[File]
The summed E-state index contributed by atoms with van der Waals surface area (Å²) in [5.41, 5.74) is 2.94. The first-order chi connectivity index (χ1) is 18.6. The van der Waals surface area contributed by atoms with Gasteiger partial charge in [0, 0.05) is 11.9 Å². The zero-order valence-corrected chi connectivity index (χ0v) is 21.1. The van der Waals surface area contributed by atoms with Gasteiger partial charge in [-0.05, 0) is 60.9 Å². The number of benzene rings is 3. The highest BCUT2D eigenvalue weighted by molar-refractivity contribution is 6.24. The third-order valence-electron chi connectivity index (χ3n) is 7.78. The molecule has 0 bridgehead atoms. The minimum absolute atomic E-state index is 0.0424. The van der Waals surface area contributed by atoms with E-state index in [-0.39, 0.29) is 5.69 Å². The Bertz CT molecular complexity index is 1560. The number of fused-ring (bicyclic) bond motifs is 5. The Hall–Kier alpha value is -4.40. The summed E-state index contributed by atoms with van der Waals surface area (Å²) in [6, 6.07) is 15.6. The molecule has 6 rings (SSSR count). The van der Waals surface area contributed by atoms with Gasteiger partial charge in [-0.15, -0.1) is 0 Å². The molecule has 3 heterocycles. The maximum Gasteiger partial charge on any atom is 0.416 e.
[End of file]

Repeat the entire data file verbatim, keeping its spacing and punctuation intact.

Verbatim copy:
The summed E-state index contributed by atoms with van der Waals surface area (Å²) in [5.41, 5.74) is 2.94. The first-order chi connectivity index (χ1) is 18.6. The van der Waals surface area contributed by atoms with Gasteiger partial charge in [0, 0.05) is 11.9 Å². The zero-order valence-corrected chi connectivity index (χ0v) is 21.1. The van der Waals surface area contributed by atoms with Gasteiger partial charge in [-0.05, 0) is 60.9 Å². The number of benzene rings is 3. The highest BCUT2D eigenvalue weighted by molar-refractivity contribution is 6.24. The third-order valence-electron chi connectivity index (χ3n) is 7.78. The molecule has 0 bridgehead atoms. The minimum absolute atomic E-state index is 0.0424. The van der Waals surface area contributed by atoms with E-state index in [-0.39, 0.29) is 5.69 Å². The Bertz CT molecular complexity index is 1560. The number of fused-ring (bicyclic) bond motifs is 5. The Hall–Kier alpha value is -4.40. The summed E-state index contributed by atoms with van der Waals surface area (Å²) in [6, 6.07) is 15.6. The molecule has 6 rings (SSSR count). The van der Waals surface area contributed by atoms with Gasteiger partial charge in [-0.15, -0.1) is 0 Å². The molecule has 3 heterocycles. The maximum Gasteiger partial charge on any atom is 0.416 e.